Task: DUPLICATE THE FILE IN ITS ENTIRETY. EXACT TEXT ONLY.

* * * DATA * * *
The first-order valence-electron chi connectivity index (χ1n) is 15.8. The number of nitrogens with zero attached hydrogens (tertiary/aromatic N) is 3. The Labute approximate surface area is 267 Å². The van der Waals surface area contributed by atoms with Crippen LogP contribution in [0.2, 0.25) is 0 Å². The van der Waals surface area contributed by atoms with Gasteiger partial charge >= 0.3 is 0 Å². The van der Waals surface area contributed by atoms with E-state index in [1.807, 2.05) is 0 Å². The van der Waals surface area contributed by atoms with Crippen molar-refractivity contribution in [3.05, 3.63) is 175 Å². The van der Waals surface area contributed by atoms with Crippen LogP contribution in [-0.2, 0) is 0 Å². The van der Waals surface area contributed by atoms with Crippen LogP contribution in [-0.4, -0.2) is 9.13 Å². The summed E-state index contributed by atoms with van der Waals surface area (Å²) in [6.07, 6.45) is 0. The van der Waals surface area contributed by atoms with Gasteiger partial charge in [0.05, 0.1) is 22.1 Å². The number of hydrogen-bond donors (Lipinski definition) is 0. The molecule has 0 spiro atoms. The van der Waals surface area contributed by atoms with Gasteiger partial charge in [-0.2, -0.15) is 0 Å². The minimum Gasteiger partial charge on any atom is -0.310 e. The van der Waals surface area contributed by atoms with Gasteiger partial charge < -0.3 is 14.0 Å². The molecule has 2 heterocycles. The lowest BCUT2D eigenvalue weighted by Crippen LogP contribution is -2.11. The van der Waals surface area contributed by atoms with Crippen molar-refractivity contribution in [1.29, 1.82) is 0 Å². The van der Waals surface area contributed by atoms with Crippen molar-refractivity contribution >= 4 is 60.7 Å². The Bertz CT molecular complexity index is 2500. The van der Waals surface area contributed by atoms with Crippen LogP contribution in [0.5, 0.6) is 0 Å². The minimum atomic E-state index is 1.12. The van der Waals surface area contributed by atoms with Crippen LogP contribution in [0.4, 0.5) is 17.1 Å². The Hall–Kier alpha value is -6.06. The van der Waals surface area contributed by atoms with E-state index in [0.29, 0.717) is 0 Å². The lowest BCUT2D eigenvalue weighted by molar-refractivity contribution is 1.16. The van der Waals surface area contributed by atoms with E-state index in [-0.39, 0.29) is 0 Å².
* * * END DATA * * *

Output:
The first-order valence-electron chi connectivity index (χ1n) is 15.8. The number of nitrogens with zero attached hydrogens (tertiary/aromatic N) is 3. The Labute approximate surface area is 267 Å². The van der Waals surface area contributed by atoms with Crippen LogP contribution in [0.2, 0.25) is 0 Å². The van der Waals surface area contributed by atoms with Gasteiger partial charge >= 0.3 is 0 Å². The van der Waals surface area contributed by atoms with E-state index in [1.807, 2.05) is 0 Å². The van der Waals surface area contributed by atoms with Crippen molar-refractivity contribution in [3.05, 3.63) is 175 Å². The van der Waals surface area contributed by atoms with Crippen LogP contribution in [-0.2, 0) is 0 Å². The van der Waals surface area contributed by atoms with Crippen LogP contribution in [-0.4, -0.2) is 9.13 Å². The summed E-state index contributed by atoms with van der Waals surface area (Å²) in [6.07, 6.45) is 0. The van der Waals surface area contributed by atoms with Gasteiger partial charge in [0.05, 0.1) is 22.1 Å². The number of hydrogen-bond donors (Lipinski definition) is 0. The molecule has 0 spiro atoms. The van der Waals surface area contributed by atoms with Gasteiger partial charge in [-0.2, -0.15) is 0 Å². The minimum Gasteiger partial charge on any atom is -0.310 e. The van der Waals surface area contributed by atoms with Gasteiger partial charge < -0.3 is 14.0 Å². The molecule has 2 heterocycles. The lowest BCUT2D eigenvalue weighted by Crippen LogP contribution is -2.11. The van der Waals surface area contributed by atoms with Crippen molar-refractivity contribution in [1.29, 1.82) is 0 Å². The van der Waals surface area contributed by atoms with Crippen molar-refractivity contribution >= 4 is 60.7 Å². The Bertz CT molecular complexity index is 2500. The van der Waals surface area contributed by atoms with Crippen LogP contribution in [0.5, 0.6) is 0 Å². The minimum atomic E-state index is 1.12. The van der Waals surface area contributed by atoms with Crippen LogP contribution in [0.4, 0.5) is 17.1 Å². The Hall–Kier alpha value is -6.06. The van der Waals surface area contributed by atoms with E-state index in [0.29, 0.717) is 0 Å². The lowest BCUT2D eigenvalue weighted by molar-refractivity contribution is 1.16. The van der Waals surface area contributed by atoms with E-state index in [-0.39, 0.29) is 0 Å².